Biography of Edward L. Cooke
Connecticut Biographies





EDWARD LUDLOW COOKE, HARTFORD: Manufacturer of Burial Caskets, Handles, and Undertakers' Supplies.

E. Ludlow Cooke was born in North Haven, April 5, 1840, and was the youngest of six children. When he was but six months old the family moved to New Haven, where they resided many years.

Mr. Cooke's ancestors, who were Puritans, came from Kent, England, to Plymouth, Mass., sometime before 1640. One of them was a celebrated admiral in the English navy, whose remains are entombed in Westminster Abbey. Samuel Cooke was one of the first settlers of Wallingford, Conn., and among his descendants were Commodore Foote and the wife of Ex President Hayes. Stephen Cooke, the father of Ludlow, was a man of sterling qualities. He was one of the original members of the Free Congregational church of New Haven, and its building on Church street was erected under his supervision. Its pastor at this time was the Rev. Mr. Ludlow, and after him Edward Ludlow Cooke was named. Stephen Cooke was the publisher of the Christian Spectator and the Religions Intelligencer. Beside being interested in the growth of Congregationalism he worked earnestly in the anti slavery movement, but died before his hopes in that direction were realized, and when his youngest child was but six months old, leaving his widow dependent on her own exertions for the support of her family. She, however, was a woman of the true New England type, and her strong Christian character, unfailing courage, and indomitable will, enabled her to overcome obstacles that a weaker nature would have deemed insurmountable. She supported and educated her children, and lived to see them settled in homes of their own.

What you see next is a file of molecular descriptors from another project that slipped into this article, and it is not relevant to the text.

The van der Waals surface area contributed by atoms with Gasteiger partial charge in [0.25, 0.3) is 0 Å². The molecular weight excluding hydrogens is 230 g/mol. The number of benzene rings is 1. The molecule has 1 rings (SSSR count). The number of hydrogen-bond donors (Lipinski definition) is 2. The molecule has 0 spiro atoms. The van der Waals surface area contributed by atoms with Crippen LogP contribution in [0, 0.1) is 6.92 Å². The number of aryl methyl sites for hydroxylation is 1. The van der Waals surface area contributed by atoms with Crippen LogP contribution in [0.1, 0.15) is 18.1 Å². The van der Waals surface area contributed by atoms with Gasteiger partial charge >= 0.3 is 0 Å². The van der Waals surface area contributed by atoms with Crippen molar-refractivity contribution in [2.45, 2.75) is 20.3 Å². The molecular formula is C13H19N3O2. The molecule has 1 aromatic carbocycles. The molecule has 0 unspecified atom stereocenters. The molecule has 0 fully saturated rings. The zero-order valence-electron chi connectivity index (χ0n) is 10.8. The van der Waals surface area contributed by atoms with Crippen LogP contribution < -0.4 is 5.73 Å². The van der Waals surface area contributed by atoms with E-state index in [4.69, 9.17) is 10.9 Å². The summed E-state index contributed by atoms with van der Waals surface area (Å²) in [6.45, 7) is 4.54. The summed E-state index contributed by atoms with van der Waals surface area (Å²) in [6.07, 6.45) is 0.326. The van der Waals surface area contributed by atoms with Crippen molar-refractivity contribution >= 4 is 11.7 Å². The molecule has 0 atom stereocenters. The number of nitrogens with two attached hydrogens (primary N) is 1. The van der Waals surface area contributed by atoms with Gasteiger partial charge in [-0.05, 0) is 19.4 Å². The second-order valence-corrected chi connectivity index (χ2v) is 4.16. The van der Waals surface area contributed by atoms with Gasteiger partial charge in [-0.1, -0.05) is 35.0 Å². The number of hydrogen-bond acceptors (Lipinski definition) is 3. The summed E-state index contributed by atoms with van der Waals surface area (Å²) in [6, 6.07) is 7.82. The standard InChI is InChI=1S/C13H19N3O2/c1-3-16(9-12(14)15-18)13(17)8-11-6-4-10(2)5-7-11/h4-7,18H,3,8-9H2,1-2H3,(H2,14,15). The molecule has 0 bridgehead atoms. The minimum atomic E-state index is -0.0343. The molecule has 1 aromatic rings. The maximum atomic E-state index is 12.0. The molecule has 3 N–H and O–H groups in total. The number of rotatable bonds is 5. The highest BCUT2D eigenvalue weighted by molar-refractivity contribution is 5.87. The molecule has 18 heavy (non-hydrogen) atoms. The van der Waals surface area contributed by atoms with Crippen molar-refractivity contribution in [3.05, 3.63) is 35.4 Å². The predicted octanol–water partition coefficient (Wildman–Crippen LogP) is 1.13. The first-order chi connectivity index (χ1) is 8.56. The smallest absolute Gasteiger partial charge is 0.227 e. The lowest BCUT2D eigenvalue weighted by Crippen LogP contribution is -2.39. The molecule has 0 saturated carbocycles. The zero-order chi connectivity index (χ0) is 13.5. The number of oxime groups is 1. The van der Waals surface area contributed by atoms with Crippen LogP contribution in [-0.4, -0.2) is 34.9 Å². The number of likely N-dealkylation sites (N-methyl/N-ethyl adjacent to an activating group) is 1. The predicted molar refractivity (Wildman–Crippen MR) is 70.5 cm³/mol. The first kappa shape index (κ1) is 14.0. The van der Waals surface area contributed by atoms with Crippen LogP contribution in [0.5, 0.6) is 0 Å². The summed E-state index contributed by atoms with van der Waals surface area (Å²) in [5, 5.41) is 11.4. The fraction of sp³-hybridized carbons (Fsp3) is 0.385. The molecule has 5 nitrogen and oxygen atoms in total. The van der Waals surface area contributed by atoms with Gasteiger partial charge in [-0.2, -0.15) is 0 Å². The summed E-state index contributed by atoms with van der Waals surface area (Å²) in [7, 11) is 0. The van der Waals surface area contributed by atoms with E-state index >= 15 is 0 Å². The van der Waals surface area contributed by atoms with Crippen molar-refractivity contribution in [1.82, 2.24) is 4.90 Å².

Ludlow inherited his father's strong anti slavery principles, and very early in life his sympathies were aroused for the colored people fleeing from slavery. His home was near that of Amos Townsend, who for many years was the agent of the Underground Railroad," and being so well known in that capacity, feared to shelter the runaways himself, and used to send them to the home of Mrs. Cooke, who would keep them for days at a time when they were sick and foot sore and unable to continue their journey; and her youngest son, though a lad of not more than twelve years, was often called up at three o'clock in the morning to act as guide to slaves who were fleeing to Canada. Very often there were slaveholders in the city offering rewards of five hundred, eight hundred, and a thousand dollars for the capture of the fugitives, and they' would have the streets near Mr. Townsend's house patrolled to prevent their escape. Mr. Cooke was present at the famous meeting held in the North Church of New Haven one Sunday evening in 1857, to bid farewell to a company of men who were being sent to help make Kansas a free state. Rev. S. W. S. Dutton presided and called for donations of the necessary equipments for the company. Few meetings have equaled that since the days of the Revolution. The excitement was intense as man after man arose offering rifles, Bibles, blankets, and money, but the climax was reached when Miss Mary Dutton stood up and contributed a rifle, and the applause was so great as to fairly shake the building. The next day the New Haven Register, a democratic paper, in its account of the meeting printed a doggerel, beginning: